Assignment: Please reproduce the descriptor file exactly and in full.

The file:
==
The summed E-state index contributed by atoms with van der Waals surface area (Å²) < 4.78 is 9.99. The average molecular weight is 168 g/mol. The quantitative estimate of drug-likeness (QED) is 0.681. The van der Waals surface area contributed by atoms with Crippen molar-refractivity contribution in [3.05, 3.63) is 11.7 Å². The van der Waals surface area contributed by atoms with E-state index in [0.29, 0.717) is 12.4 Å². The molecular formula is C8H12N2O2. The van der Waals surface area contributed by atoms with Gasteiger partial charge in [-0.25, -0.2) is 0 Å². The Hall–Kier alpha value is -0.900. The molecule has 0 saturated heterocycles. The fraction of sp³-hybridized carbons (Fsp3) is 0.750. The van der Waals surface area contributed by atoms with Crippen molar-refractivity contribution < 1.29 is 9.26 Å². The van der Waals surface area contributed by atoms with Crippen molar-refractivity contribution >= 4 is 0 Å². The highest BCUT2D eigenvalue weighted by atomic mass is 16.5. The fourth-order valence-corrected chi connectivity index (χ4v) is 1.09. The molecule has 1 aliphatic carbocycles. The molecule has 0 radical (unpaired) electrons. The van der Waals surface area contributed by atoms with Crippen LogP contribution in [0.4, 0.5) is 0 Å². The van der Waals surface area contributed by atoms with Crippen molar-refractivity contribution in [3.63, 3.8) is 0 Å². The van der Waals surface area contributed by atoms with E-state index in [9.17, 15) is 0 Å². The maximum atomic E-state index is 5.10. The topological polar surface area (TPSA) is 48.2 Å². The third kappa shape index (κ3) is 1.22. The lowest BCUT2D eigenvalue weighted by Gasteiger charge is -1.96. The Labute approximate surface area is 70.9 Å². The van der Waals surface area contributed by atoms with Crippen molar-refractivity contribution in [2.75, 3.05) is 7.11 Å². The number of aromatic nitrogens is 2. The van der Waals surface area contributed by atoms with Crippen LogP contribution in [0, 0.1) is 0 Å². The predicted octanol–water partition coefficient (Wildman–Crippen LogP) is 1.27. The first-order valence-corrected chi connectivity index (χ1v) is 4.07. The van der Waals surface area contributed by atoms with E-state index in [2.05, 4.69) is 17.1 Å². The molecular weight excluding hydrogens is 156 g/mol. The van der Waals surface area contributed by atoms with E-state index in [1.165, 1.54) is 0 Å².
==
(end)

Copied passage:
The summed E-state index contributed by atoms with van der Waals surface area (Å²) < 4.78 is 9.99. The average molecular weight is 168 g/mol. The quantitative estimate of drug-likeness (QED) is 0.681. The van der Waals surface area contributed by atoms with Crippen molar-refractivity contribution in [3.05, 3.63) is 11.7 Å². The van der Waals surface area contributed by atoms with E-state index in [0.29, 0.717) is 12.4 Å². The molecular formula is C8H12N2O2. The van der Waals surface area contributed by atoms with Gasteiger partial charge in [-0.25, -0.2) is 0 Å². The Hall–Kier alpha value is -0.900. The molecule has 0 saturated heterocycles. The fraction of sp³-hybridized carbons (Fsp3) is 0.750. The van der Waals surface area contributed by atoms with Crippen molar-refractivity contribution < 1.29 is 9.26 Å². The van der Waals surface area contributed by atoms with Crippen molar-refractivity contribution >= 4 is 0 Å². The highest BCUT2D eigenvalue weighted by atomic mass is 16.5. The fourth-order valence-corrected chi connectivity index (χ4v) is 1.09. The molecule has 1 aliphatic carbocycles. The molecule has 0 radical (unpaired) electrons. The van der Waals surface area contributed by atoms with Crippen LogP contribution in [0.4, 0.5) is 0 Å². The van der Waals surface area contributed by atoms with Crippen molar-refractivity contribution in [3.63, 3.8) is 0 Å². The van der Waals surface area contributed by atoms with E-state index in [9.17, 15) is 0 Å². The maximum atomic E-state index is 5.10. The topological polar surface area (TPSA) is 48.2 Å². The third kappa shape index (κ3) is 1.22. The lowest BCUT2D eigenvalue weighted by Gasteiger charge is -1.96. The Labute approximate surface area is 70.9 Å². The van der Waals surface area contributed by atoms with Crippen molar-refractivity contribution in [2.75, 3.05) is 7.11 Å². The number of aromatic nitrogens is 2. The van der Waals surface area contributed by atoms with Crippen LogP contribution in [0, 0.1) is 0 Å². The predicted octanol–water partition coefficient (Wildman–Crippen LogP) is 1.27. The first-order valence-corrected chi connectivity index (χ1v) is 4.07. The van der Waals surface area contributed by atoms with E-state index in [2.05, 4.69) is 17.1 Å². The molecular weight excluding hydrogens is 156 g/mol. The van der Waals surface area contributed by atoms with E-state index in [1.165, 1.54) is 0 Å².